Steve Frazier

Steve Frazier

Web Strategist

“If you are going to do something, do it right.”

What do you enjoy most about the work you do?
I enjoy designing and building websites … capturing the personality of a business down to the perfect type font in just the right color. Then presenting it to a client who says, “That’s it! That’s what we want!”

As a photographer, I pay special attention to images – photos that are very strong and stop the viewer on the page. Finding that perfect image or retouching an image to make it perfect because I know it will put a website head and shoulders above everyone else.

In particular, I enjoy working with specific areas of the travel and tourism or hospitality industry –
destinations which includes, attractions, wineries and craft breweries. Photography is a key element in each of these industries; I appreciate the subtle nuance photography plays in each.

What kind of work did you do before you got into this?
I’m an explorer and have a thirst for knowledge especially when it comes to digital marketing.

As a child, I would get in trouble because I didn’t always come straight home from school. Living in Manhattan that made my mother quite nervous when the doorman didn’t provide a timely report of my whereabouts. Summers were spent in the country at a camp where I was able to ride horses, take hikes, canoe and discover the great outdoors. I loved being close to nature.

My very first job was as a summer camp counselor in upstate New York. I had attended as a camper and had great experiences and fond memories. During high school, I worked for an apple packer outside in the fields and later in the plant. I had considering studying architecture but didn’t. It’s come full circle as website development requires us to build the architecture of a website.

After school, I went to work for the local daily upstate New York newspaper as a photojournalist. Having spent much of my time outside either traveling or taking photos, the fun of routinely needing to take extra time when you come in from the cold to allow your lens to defog or to scrape the snow and ice off your car’s windshield … well, it grew weary. Snow skiing is fun; this … not so much.

While at the newspaper I started my own business. It was at a time when Kodak’s name was synonymous with film and print supplies. It took me nearly two months to perfect the process as all colors were controlled by two color filters – magenta and yellow. Understanding how to make brown and purple from those colors takes some getting use to.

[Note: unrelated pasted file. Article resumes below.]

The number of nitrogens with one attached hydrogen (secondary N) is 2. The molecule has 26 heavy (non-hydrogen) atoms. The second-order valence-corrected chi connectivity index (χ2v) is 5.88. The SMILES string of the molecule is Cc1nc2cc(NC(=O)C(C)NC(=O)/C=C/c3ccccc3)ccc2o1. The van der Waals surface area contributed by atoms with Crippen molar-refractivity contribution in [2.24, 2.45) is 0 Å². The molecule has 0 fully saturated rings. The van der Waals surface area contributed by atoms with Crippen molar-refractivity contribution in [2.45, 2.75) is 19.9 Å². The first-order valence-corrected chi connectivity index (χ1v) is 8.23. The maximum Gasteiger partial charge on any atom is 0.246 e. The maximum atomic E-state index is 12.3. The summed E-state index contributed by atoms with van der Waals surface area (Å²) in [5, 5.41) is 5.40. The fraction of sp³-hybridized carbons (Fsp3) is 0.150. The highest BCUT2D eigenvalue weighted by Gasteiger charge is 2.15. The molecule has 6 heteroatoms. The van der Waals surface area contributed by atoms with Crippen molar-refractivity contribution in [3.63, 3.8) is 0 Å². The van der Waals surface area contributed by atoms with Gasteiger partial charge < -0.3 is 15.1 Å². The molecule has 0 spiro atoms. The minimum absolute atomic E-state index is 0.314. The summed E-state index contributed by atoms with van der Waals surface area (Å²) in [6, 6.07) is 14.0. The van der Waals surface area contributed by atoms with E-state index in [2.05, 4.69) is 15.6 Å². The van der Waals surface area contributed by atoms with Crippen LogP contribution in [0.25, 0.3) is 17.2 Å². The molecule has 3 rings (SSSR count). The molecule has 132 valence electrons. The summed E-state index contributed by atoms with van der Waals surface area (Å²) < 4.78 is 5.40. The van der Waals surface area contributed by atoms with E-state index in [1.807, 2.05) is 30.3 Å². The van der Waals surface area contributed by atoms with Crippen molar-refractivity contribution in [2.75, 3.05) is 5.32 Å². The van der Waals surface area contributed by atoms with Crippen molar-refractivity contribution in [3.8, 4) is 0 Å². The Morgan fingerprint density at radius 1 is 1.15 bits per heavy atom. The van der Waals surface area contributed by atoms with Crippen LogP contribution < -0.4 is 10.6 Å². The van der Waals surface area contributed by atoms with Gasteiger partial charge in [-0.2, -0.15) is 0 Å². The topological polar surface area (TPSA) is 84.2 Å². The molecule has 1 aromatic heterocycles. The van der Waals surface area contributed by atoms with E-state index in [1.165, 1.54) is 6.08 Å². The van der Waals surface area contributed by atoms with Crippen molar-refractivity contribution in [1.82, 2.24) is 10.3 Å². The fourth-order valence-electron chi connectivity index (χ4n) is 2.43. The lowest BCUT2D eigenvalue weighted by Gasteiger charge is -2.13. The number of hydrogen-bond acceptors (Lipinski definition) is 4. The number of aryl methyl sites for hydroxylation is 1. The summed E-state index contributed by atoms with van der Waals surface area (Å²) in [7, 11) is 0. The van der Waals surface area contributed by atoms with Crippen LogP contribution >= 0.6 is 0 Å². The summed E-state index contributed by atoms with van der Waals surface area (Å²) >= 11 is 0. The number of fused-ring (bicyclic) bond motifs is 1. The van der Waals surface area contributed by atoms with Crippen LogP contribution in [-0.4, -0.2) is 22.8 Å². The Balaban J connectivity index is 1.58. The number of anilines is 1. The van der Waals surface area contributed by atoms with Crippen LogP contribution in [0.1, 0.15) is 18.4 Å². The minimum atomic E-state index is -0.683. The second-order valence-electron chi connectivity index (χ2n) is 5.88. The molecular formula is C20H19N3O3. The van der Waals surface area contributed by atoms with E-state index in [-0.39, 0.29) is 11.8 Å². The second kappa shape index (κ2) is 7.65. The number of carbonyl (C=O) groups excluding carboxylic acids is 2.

A natural extension of the color lab was my photography work with the hospitality and architectural industry. My company grew to include graphic design and we provided print production services as these are all inter-related. Seeing more opportunities for my skills and talents and having family in Florida, I headed south to warm, sunny Florida and hung my shingle there. I’ve been working with destinations and the tourism industry ever since.

In 2000, my family moved to North Carolina for a slower pace but took all of our clients with us and have been enjoying the best of both worlds ever since.

How did you enter the field of helping the hospitality industry and lifestyle and architectural photographers?
Since social media and smartphones came on the scene, it’s become more acceptable for people to post anything and everything online. However, the challenge lies in that some photography is just not of the quality to serve as the signature image or representative work to market and promote a product or a service. This involves a more detailed conversation about camera lenses, resolution, etc. The average guy or gal may not realize professional photographers do not show their imperfect work – outtakes.